I’m Leaving a Great Legacy to My Grandchildren, Will You?

Introduction

As I get older, the thought of what happens after an Owner transitions out of the family business seems to occupy more of my thinking. I question what kind of statement they might leave to future generations by the actions taken while building the company and toward the end of their time running the family business. I’ve written two very different scenarios from the perspective of how a Family Business Owner might be perceived by future generations of family.

Planning

At this stage in your business life it’s less about growing and running a company and more about succession planning, ebitda and enterprise value. You’ve likely hired professional services firms who specialize in coaching for business owners, a financial advisor or business coach, sale advisor, an expert in business value consulting, family business coaching and consulting, or a trusted business advisor.

In my thousands of conversations with 55+ year old business owners, eventually the discussion turns to legacy. You might think that legacy, like many things, tends to fall into the middle ground. However in my experience business owners seem to polarize one way or the other.

Now as you are going through this process of selling a business, taking the time to think about more personal issues seems the appropriate thing to do. What could be more personal than your legacy. You’ve spent decades creating your company and to many entrepreneurs your company is at the core of your wealth and integral to your legacy.

Legacy A – Something to be proud of.

Our parent/grandparent (your name here) was a successful business owner. They grew a tremendous business from nothing. All the while making sure family, staff, customers and suppliers were always well taken care of.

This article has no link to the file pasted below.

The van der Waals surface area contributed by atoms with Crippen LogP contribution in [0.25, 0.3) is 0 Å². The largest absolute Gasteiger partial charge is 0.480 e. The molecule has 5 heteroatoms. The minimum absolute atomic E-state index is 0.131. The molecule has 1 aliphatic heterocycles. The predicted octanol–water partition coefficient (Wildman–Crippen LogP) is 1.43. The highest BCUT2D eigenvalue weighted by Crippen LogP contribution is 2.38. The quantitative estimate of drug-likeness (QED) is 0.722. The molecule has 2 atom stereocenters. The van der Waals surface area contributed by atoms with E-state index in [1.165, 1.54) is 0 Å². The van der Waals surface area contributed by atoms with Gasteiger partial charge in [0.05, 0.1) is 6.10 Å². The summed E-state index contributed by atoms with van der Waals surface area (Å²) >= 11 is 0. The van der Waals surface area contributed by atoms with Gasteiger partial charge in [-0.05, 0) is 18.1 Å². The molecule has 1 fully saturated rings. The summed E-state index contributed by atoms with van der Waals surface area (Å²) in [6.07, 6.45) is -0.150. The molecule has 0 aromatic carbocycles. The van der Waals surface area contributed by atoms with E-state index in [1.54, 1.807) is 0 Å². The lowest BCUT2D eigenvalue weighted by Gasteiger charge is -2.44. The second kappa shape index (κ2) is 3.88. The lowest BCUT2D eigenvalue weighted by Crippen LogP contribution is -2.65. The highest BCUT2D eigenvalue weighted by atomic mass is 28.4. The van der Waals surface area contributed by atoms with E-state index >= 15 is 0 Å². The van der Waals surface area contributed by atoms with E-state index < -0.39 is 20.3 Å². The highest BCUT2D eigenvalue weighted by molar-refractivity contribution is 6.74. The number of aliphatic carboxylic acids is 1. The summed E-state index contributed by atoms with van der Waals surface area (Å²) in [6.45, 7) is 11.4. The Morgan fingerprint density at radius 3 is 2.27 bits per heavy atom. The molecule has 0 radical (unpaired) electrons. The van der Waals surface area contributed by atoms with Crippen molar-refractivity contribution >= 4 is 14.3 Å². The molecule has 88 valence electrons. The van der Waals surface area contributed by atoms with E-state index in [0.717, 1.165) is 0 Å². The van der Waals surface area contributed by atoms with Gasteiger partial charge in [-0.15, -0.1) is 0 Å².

We all have fond memories of many experiences enjoyed with our parents/grandparents from holiday dinners to weekends at the cottage and incredible vacations to exotic destinations. They always made sure to be with us and to participate. Work was second to family.

Charity and good deeds were part of the fabric of the company and his/her life. Integrity was a basis for all negotiations, encounters and relationships. Working their way with internal and external resources are still referred to as the benchmark for how it is done best.

They planned ahead and when it was time to transition the company, all was in order. People and processes were in place. Accounting was thorough and up to date. Contracts in place. Strategies for the future growth of the business were established and being executed.

Regardless of who the company transitioned to, family (with or without their direct involvement), outside buyer or staff, the ship was well equipped and moving in the right direction. By the time the transition began, key management were trained and already excelling at their new responsibilities. It was a smooth and mostly
stress free experience. In a business transition there will always be something to upset someone.

As descendants, we are lucky to have the choices we do today. We are financially set and equipped to follow
in his/her footsteps in business and in life. To live life to its fullest, give generously and appreciate our good
fortune every day. We are the proud stewards of his/her legacy, and continue to live by their example.

Legacy B – Not sure you’d be proud of this.